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Drumbeat:New music talent lacks grooming

Talent search programmes have been part of the core activities of our arts industry for many years, yet the pickings of such toils seem to find comfort back in their wildernesses of mediocrity from where they would have been plucked with the hope of polishing them for the lucrative arts market.



The music industry has been leading in the hunt for fresh talent in many parts of the country, from the dusty ghetto streets in big cities to village clusters far in remote areas.



Music talent search shows seem to be the most popular among other similar events in dance, theatre and visual arts because of the general popularity of music over other arts genres in the country.



However, there have been very few successful musicians from discoveries made over many years. Leading talent search programmes in the country are Chibuku Road to Fame (which is around the corner) and Music Crossroads.



However, there are a number of other numerous small events, especially in major cities, that seek to discover and expose potential stars in the arts.



Since its inception in 2001, Chibuku Road to Fame has discovered talents from many parts of the country yet none has made it to the list of the country’s top 10 musicians. The only notable product from the project is Romeo Gasa, who won the competition with his Extra Valembe in 2007.



The energetic boys from Chinhoyi outclassed nine other groups from across the country with their classy sungura act and won the hearts of judges, but it took them about three years, after that win, to claim a slot in the ranks of rising musicians.



Despite coming up with a commendable debut album titled Sungura Kompressor, the guys remained in their Mashonaland West town without much to celebrate until a visionary promoter brought them to Harare for shows. Now, Gasa is working his way up and is one of the promising youngsters of the music industry.



Nothing much can be said about Club Shanga because the group is still to make steps in the mainstream industry despite having international exposure through Music Crossroads programmes. But music lovers that attended Chibuku Road to Fame 2005 would be disappointed to recall that the talented female bass guitarist, who mesmerised the crowd, helping her band, Zano Rangu Sounds from Masvingo, scoop the top prize, has no bright story to tell after shining at the Glamis Stadium seven years ago.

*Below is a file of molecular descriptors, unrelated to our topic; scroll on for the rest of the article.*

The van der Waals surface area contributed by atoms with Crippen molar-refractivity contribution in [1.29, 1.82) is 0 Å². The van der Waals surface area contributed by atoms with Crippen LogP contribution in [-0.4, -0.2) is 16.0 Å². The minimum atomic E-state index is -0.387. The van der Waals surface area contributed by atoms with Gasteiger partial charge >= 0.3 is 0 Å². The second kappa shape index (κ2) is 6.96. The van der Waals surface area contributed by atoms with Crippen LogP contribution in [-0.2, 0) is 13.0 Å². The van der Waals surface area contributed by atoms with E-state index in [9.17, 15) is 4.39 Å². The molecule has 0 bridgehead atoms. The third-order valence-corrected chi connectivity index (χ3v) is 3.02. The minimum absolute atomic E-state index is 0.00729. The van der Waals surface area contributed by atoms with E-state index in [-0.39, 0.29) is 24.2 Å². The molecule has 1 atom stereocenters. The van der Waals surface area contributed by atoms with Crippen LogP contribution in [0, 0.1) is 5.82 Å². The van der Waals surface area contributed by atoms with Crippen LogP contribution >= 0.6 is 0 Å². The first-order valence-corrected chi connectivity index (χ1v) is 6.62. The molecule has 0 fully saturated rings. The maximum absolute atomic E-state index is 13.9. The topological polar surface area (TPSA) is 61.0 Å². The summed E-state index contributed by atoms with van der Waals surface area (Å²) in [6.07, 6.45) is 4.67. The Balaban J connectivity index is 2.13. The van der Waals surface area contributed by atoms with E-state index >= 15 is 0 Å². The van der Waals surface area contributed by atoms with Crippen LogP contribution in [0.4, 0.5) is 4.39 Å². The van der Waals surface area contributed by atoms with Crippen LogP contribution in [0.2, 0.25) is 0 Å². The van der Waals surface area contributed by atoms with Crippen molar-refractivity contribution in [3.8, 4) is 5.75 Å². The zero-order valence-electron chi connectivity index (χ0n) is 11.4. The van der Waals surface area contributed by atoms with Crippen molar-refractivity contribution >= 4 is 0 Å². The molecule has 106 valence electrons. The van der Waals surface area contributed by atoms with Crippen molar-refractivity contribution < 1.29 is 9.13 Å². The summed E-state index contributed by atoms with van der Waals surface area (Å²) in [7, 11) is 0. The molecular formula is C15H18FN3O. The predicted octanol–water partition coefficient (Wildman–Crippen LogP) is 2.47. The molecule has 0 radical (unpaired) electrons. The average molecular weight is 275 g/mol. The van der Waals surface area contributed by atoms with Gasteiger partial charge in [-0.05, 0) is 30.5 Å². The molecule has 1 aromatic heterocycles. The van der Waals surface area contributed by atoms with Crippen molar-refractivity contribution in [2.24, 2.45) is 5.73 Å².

Corporates must partner Delta to mould artists

It seems the absence of grooming after the discovery of talent is the major weakness of the programmes. Chibuku Road to Fame assists musicians to record their first albums after winning, but getting in the studio is not enough to mould an artist into a good performer.

Delta Beverages (which sponsors Chibuku Road to Fame) does enough to discover these promising musicians, but other corporates and music promoters should be prepared to take over and ensure that the seeds that Delta is sowing do not die after germination.

Maybe that is the advantage that Music Crossroads has. Because it is an international initiative, the programme exposes participants to the international community and that explains the many international tours that Music Crossroads winners embark on.

But the groups’ success is hardly measurable back home because they mainly perform at international festivals where attendance cannot be attributed to a single group.



The pride of Music Crossroads

Although Music Crossroads discovered Liyana, which produced Oscar winner, Prudence Mabhena, her success was in a different project altogether.

Music Crossroads might have a number of active groups that continue to go for international tours but their pride on the local soil is in Mokoomba, First Farai (although he is a spent force) and Progress Chipfumo.

There is need for more programmes and more investments in the arts to ensure that discovered talent is nurtured so as to close the gap between established and upcoming musicians.

Something that will ensure that talented musicians have an option other than going back to their roots and bask in the glory of having won a talent competition without progress.

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